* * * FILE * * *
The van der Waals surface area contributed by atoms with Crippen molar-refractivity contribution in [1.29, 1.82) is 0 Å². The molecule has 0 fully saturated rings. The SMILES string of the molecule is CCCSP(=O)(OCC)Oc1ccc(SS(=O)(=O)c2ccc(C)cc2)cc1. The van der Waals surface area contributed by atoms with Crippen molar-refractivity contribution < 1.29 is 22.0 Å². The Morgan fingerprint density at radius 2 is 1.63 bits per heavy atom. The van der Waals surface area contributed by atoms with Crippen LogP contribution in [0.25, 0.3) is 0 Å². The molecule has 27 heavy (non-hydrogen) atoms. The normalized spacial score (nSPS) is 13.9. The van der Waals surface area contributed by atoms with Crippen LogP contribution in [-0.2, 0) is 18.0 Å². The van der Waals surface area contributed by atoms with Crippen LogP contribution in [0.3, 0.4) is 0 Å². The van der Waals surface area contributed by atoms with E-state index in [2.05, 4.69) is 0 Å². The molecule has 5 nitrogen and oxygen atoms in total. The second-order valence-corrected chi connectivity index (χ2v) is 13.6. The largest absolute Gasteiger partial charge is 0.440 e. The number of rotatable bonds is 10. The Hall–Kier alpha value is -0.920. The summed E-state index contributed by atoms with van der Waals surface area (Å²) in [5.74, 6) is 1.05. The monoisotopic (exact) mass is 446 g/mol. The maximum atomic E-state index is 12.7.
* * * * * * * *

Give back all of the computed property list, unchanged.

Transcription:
The van der Waals surface area contributed by atoms with Crippen molar-refractivity contribution in [1.29, 1.82) is 0 Å². The molecule has 0 fully saturated rings. The SMILES string of the molecule is CCCSP(=O)(OCC)Oc1ccc(SS(=O)(=O)c2ccc(C)cc2)cc1. The van der Waals surface area contributed by atoms with Crippen molar-refractivity contribution < 1.29 is 22.0 Å². The Morgan fingerprint density at radius 2 is 1.63 bits per heavy atom. The van der Waals surface area contributed by atoms with Crippen LogP contribution in [0.25, 0.3) is 0 Å². The molecule has 27 heavy (non-hydrogen) atoms. The normalized spacial score (nSPS) is 13.9. The van der Waals surface area contributed by atoms with Crippen LogP contribution in [-0.2, 0) is 18.0 Å². The van der Waals surface area contributed by atoms with Crippen LogP contribution in [0.3, 0.4) is 0 Å². The van der Waals surface area contributed by atoms with E-state index in [2.05, 4.69) is 0 Å². The molecule has 5 nitrogen and oxygen atoms in total. The second-order valence-corrected chi connectivity index (χ2v) is 13.6. The largest absolute Gasteiger partial charge is 0.440 e. The number of rotatable bonds is 10. The Hall–Kier alpha value is -0.920. The summed E-state index contributed by atoms with van der Waals surface area (Å²) in [5.74, 6) is 1.05. The monoisotopic (exact) mass is 446 g/mol. The maximum atomic E-state index is 12.7.